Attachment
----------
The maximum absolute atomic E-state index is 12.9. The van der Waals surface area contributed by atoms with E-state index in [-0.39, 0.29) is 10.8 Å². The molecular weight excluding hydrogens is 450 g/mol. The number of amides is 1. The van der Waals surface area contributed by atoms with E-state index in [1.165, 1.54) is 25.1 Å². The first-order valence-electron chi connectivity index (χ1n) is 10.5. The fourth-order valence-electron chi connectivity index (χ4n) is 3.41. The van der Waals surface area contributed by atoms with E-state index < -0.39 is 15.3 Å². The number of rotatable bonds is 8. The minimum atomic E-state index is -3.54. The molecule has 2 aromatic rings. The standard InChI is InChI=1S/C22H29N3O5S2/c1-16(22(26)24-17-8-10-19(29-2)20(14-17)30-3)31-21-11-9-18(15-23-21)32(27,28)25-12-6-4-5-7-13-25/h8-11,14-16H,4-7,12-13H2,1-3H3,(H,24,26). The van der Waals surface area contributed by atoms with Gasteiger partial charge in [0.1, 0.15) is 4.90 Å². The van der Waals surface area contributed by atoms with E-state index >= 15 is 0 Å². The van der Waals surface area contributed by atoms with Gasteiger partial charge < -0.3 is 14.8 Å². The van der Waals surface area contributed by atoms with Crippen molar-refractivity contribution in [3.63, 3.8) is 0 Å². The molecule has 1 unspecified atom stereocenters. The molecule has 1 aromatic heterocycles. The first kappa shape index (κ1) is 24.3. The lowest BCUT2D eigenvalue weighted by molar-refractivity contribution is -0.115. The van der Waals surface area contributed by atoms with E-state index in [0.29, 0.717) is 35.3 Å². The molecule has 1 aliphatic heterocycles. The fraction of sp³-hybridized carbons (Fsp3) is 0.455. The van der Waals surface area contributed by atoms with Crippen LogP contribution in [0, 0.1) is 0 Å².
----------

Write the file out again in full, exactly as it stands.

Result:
The maximum absolute atomic E-state index is 12.9. The van der Waals surface area contributed by atoms with E-state index in [-0.39, 0.29) is 10.8 Å². The molecular weight excluding hydrogens is 450 g/mol. The number of amides is 1. The van der Waals surface area contributed by atoms with E-state index in [1.165, 1.54) is 25.1 Å². The first-order valence-electron chi connectivity index (χ1n) is 10.5. The fourth-order valence-electron chi connectivity index (χ4n) is 3.41. The van der Waals surface area contributed by atoms with E-state index < -0.39 is 15.3 Å². The number of rotatable bonds is 8. The minimum atomic E-state index is -3.54. The molecule has 2 aromatic rings. The standard InChI is InChI=1S/C22H29N3O5S2/c1-16(22(26)24-17-8-10-19(29-2)20(14-17)30-3)31-21-11-9-18(15-23-21)32(27,28)25-12-6-4-5-7-13-25/h8-11,14-16H,4-7,12-13H2,1-3H3,(H,24,26). The van der Waals surface area contributed by atoms with Gasteiger partial charge in [0.1, 0.15) is 4.90 Å². The van der Waals surface area contributed by atoms with E-state index >= 15 is 0 Å². The van der Waals surface area contributed by atoms with Gasteiger partial charge < -0.3 is 14.8 Å². The van der Waals surface area contributed by atoms with Crippen molar-refractivity contribution in [3.63, 3.8) is 0 Å². The molecule has 1 unspecified atom stereocenters. The molecule has 1 aromatic heterocycles. The first kappa shape index (κ1) is 24.3. The lowest BCUT2D eigenvalue weighted by molar-refractivity contribution is -0.115. The van der Waals surface area contributed by atoms with E-state index in [0.29, 0.717) is 35.3 Å². The molecule has 1 aliphatic heterocycles. The fraction of sp³-hybridized carbons (Fsp3) is 0.455. The van der Waals surface area contributed by atoms with Crippen LogP contribution in [0, 0.1) is 0 Å².